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conda update conda
Proceed ([y]/n)?

Line 2 asks you if you wish to proceed. 

Type ‘y’ and hit Enter to update.

Managing Environments

You will use a Terminal window for the following steps.

To create an environment, use the following command:

Creating an environment

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conda create --name testing biopython

Two things to note from this: you can replace ‘testing’ with whatever name you want, and biopython is just the program that was chosen for this. If your program is not yet installed, you will be prompted to install a new set of packages with a similar message to how you are prompted if you want to update conda. Type ‘y’ and hit "Enter" to confirm that you want to install the package. To activate this new environment, choose the appropriate command (keep in mind that our environment name is ‘testing’):

Activate an environment

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source activate testing

To deactivate an environment and return to the root, use the following command:

Deactivating an environment

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source deactivate testing

Now let’s say you want to create a new environment and install a different version of Python along with a couple of packages. We will use the Astroid and Babel packages.

Run this command:

Environment with multiple packages

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conda create --name test2 python=3.5 astroid babel

Your new environment is named ‘test2’ (which can be interchanged for whatever name you like when you’re running an environment) and it has Python 3, Astroid, and Babel installed.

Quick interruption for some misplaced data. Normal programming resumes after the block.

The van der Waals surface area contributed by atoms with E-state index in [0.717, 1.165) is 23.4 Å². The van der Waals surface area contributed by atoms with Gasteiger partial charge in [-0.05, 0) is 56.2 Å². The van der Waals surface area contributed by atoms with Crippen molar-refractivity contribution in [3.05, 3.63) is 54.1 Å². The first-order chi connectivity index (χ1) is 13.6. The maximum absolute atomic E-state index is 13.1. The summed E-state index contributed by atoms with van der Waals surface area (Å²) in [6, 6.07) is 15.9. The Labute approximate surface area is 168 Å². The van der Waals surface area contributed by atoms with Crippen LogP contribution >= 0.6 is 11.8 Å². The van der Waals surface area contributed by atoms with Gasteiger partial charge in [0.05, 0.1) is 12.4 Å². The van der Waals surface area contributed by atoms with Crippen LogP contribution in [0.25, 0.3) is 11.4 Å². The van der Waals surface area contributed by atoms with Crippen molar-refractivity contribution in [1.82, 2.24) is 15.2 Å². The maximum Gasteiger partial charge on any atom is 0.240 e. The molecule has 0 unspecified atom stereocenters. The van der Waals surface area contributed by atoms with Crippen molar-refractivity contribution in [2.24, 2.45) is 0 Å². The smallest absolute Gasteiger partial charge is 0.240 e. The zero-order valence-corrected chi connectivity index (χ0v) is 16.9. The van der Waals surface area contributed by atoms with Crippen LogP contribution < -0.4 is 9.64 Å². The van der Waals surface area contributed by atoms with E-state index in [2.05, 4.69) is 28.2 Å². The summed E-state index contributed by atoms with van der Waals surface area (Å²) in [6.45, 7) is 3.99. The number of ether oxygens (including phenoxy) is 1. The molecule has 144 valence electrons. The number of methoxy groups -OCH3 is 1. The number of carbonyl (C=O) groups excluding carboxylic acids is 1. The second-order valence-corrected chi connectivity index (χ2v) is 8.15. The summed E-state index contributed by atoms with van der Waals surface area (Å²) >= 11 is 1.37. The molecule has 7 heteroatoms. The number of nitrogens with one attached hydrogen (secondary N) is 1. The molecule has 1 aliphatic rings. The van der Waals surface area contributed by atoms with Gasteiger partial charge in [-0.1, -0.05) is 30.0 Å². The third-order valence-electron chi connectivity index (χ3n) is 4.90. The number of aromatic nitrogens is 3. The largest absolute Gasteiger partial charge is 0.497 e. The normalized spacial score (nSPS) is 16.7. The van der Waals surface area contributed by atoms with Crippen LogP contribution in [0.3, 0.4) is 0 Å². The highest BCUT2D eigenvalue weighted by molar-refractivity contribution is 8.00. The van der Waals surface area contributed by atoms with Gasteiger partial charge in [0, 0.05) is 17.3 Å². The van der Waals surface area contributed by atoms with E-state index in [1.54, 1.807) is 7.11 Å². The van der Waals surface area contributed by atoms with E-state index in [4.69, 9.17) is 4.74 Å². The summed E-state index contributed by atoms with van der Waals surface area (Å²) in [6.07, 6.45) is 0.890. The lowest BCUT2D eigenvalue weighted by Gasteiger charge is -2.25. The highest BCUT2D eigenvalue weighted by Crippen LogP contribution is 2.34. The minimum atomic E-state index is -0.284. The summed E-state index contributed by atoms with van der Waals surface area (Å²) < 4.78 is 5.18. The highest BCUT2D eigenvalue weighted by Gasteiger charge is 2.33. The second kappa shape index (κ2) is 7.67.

If you wish to find out more about the create command, run: 

create help

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conda create --help

To display your environments, use the command: 

Displaying environments

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conda info --envs

Your environments should be outputted, and there will be an asterisk next to the active environment.

Your current environment should be in (parentheses) or [brackets] in front of your prompt. To switch to another environment, just use the activate command with the environment name. If you wish to make a copy of an environment, use the following command: 

Copying an environment

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conda create --name hello --clone testing

You can verify that the clone was made by displaying your environments.

You can delete an environment by using: 

Deleting an environment

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 conda remove --name hello --all

Since we don’t want a clone of testing, we decided to delete it. You can check that it is deleted by displaying your environments.

Managing Python

Use a Terminal window again for these steps.

You can search for which versions of Python are available to be installed by using the command: 

Searching for available Python versions

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conda search --full-name python

“--full-name” lists only the packages whose full name is exactly ‘python’.

If you want to search packages which contain the text ‘python’, but that is not its full name, use the command: 

Versions with the word "python"

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conda search python